BROOKLYN, N.Y. - Aretha Franklin’s biggest hits echoed through the Franklin Avenue subway station Monday as commuters returned home on the day the legendary singer would have turned 77 years old.

"We’re celebrating Aretha Franklin’s birthday today March 25th. Please don’t forget to pay tribute to the Queen of Soul," said performer Azusa “SheShe” Dance with Music Under New York.

"I think it’s such an honor to be on Franklin Avenue to honor Aretha Franklin’s birthday. What a diva. What a R&B superstar," said one commuter.

"Aretha Franklin is the soul sister number one," said another commuter.

Community activist LeRoy McCarthy coordinated the performance, not only as a tribute to the Queen of Soul who passed away on August 16th but also to help move the MTA on his proposal to decorate the blank wall outside of the Franklin Avenue with the word RESPECT, a nod to her most famous song.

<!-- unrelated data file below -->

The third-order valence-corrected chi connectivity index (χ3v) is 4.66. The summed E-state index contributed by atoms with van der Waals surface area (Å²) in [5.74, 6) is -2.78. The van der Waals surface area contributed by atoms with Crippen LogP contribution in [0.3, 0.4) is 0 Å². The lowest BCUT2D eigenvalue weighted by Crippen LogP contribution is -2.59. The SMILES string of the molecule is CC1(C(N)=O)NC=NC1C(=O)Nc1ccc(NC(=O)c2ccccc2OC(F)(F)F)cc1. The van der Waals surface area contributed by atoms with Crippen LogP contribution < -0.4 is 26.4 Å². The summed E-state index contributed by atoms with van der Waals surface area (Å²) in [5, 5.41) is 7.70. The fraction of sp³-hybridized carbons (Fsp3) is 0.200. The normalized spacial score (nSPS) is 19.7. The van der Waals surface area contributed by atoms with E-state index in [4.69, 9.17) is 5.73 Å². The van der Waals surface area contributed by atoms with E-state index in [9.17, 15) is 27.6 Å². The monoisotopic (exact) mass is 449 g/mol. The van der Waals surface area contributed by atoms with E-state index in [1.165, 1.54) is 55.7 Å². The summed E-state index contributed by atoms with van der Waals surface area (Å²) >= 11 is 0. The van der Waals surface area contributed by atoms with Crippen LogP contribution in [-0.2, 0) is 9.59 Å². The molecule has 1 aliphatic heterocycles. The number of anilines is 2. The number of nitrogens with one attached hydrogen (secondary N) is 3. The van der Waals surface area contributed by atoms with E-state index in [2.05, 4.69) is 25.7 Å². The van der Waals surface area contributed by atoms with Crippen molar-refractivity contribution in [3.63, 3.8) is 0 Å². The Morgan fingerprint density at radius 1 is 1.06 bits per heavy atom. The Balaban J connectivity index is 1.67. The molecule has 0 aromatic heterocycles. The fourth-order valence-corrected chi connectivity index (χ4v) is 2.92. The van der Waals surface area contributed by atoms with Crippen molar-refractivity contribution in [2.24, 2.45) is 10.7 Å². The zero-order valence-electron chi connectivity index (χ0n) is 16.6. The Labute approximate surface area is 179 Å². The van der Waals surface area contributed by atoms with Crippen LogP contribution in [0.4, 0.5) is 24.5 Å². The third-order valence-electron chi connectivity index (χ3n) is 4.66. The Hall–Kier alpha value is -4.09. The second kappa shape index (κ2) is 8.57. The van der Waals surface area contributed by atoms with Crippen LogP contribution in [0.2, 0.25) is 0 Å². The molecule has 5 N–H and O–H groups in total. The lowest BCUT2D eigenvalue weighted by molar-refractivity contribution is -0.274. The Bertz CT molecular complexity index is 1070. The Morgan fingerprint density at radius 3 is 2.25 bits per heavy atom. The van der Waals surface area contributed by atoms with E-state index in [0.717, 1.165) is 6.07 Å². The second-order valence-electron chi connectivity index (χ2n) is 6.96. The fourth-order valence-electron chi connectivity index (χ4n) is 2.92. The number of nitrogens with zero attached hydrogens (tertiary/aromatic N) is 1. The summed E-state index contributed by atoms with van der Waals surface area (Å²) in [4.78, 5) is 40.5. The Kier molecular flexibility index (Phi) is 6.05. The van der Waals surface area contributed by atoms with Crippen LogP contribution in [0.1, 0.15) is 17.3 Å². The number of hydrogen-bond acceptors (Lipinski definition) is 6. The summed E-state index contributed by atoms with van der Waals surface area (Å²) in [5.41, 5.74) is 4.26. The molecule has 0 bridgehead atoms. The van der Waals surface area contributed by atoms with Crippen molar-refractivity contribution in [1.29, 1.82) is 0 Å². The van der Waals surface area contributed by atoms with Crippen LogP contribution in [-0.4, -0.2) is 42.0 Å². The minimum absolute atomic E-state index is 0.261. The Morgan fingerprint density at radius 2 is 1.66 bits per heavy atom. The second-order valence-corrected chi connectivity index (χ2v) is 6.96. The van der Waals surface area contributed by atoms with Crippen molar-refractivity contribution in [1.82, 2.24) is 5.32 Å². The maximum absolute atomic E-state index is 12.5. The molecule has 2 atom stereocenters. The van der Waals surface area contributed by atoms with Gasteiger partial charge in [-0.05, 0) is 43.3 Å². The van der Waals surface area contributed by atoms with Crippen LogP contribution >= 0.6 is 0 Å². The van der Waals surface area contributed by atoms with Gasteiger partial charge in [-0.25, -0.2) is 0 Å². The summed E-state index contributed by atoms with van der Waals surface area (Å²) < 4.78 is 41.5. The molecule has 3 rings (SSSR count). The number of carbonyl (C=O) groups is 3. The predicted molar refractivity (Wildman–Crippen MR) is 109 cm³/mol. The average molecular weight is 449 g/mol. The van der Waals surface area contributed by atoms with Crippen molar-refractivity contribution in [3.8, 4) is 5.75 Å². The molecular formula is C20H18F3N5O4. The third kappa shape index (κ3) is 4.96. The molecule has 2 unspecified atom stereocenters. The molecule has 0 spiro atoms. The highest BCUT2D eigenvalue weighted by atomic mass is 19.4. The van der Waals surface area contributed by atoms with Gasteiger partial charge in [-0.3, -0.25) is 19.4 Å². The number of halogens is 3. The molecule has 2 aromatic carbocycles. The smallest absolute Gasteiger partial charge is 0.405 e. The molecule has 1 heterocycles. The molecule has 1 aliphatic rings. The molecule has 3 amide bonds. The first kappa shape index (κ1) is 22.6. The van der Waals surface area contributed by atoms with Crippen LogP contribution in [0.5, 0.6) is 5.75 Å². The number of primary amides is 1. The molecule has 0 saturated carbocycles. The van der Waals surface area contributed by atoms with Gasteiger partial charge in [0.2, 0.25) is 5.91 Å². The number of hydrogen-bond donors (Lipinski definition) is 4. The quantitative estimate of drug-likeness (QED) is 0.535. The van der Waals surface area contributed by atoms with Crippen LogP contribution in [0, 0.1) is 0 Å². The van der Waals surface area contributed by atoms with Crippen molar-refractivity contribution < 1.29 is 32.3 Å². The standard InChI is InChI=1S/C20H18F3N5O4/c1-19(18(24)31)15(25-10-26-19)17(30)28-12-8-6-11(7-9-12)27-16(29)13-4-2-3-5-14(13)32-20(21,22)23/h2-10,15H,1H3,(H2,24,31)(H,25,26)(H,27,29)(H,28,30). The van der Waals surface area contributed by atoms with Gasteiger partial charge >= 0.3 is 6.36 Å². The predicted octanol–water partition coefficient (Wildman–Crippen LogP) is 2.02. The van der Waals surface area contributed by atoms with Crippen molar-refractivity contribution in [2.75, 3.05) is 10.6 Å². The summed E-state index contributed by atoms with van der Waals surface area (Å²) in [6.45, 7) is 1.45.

“Regardless if you know that RESPECT is an Aretha Franklin song or not, respect is something that’s significant and can transcend beyond music," McCarthy said.

McCarthy calls himself a cultural advocate. He was instrumental in convincing the City Council to approve street co-namings for Brooklyn rapper The Notorious B.I.G. and Staten Island hip-hop group Wu-Tang Clan. He first pitched his mural campaign to the MTA in August, building on the tributes that already took place at the station. The Aretha names that were temporarily sprayed in chalk on the subway walls. And the Respect signs the MTA put up. There is no shortage of support for McCarthy's mural idea.

"Most commuters we don’t all love each other but we sit next to each other. So that’s a good thing, respect," said a commuter.

"She could move you with any song that she sang and that’s what music is about it’s about coming from the soul and touching hearts," said performer Azusa “SheShe” Dance.

The MTA says it's in talks with McCarthy about the project but won’t confirm whether it will happen.

And while the singer was not from Brooklyn, she remains very much loved he now seven months after her death.